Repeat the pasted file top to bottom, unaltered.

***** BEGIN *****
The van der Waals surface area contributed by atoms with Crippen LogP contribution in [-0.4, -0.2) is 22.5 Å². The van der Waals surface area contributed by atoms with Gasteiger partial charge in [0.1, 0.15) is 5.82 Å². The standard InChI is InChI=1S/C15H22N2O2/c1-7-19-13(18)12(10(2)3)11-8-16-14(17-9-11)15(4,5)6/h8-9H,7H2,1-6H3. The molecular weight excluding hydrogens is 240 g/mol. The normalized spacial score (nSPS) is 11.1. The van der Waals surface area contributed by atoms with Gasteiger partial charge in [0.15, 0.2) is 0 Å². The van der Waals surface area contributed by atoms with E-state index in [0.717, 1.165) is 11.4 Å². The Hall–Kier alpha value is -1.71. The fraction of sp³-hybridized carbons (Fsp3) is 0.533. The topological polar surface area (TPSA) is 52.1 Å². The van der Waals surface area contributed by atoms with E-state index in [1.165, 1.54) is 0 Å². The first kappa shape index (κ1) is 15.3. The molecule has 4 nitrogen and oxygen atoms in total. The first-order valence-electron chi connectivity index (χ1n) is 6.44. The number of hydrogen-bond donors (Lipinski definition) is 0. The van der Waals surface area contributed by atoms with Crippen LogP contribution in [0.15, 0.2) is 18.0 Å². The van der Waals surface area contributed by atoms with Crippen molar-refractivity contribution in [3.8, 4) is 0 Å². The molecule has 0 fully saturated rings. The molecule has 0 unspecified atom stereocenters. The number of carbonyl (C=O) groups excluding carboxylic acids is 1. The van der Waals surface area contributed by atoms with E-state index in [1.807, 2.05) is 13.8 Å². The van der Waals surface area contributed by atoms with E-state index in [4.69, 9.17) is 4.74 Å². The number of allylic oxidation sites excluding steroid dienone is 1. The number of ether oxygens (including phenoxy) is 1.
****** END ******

The van der Waals surface area contributed by atoms with Crippen LogP contribution in [-0.4, -0.2) is 22.5 Å². The van der Waals surface area contributed by atoms with Gasteiger partial charge in [0.1, 0.15) is 5.82 Å². The standard InChI is InChI=1S/C15H22N2O2/c1-7-19-13(18)12(10(2)3)11-8-16-14(17-9-11)15(4,5)6/h8-9H,7H2,1-6H3. The molecular weight excluding hydrogens is 240 g/mol. The normalized spacial score (nSPS) is 11.1. The van der Waals surface area contributed by atoms with Gasteiger partial charge in [0.15, 0.2) is 0 Å². The van der Waals surface area contributed by atoms with E-state index in [0.717, 1.165) is 11.4 Å². The Hall–Kier alpha value is -1.71. The fraction of sp³-hybridized carbons (Fsp3) is 0.533. The topological polar surface area (TPSA) is 52.1 Å². The van der Waals surface area contributed by atoms with E-state index in [1.165, 1.54) is 0 Å². The first kappa shape index (κ1) is 15.3. The molecule has 4 nitrogen and oxygen atoms in total. The first-order valence-electron chi connectivity index (χ1n) is 6.44. The number of hydrogen-bond donors (Lipinski definition) is 0. The van der Waals surface area contributed by atoms with Crippen LogP contribution in [0.15, 0.2) is 18.0 Å². The van der Waals surface area contributed by atoms with Crippen molar-refractivity contribution in [3.8, 4) is 0 Å². The molecule has 0 fully saturated rings. The molecule has 0 unspecified atom stereocenters. The number of carbonyl (C=O) groups excluding carboxylic acids is 1. The van der Waals surface area contributed by atoms with E-state index in [1.807, 2.05) is 13.8 Å². The van der Waals surface area contributed by atoms with E-state index in [4.69, 9.17) is 4.74 Å². The number of allylic oxidation sites excluding steroid dienone is 1. The number of ether oxygens (including phenoxy) is 1.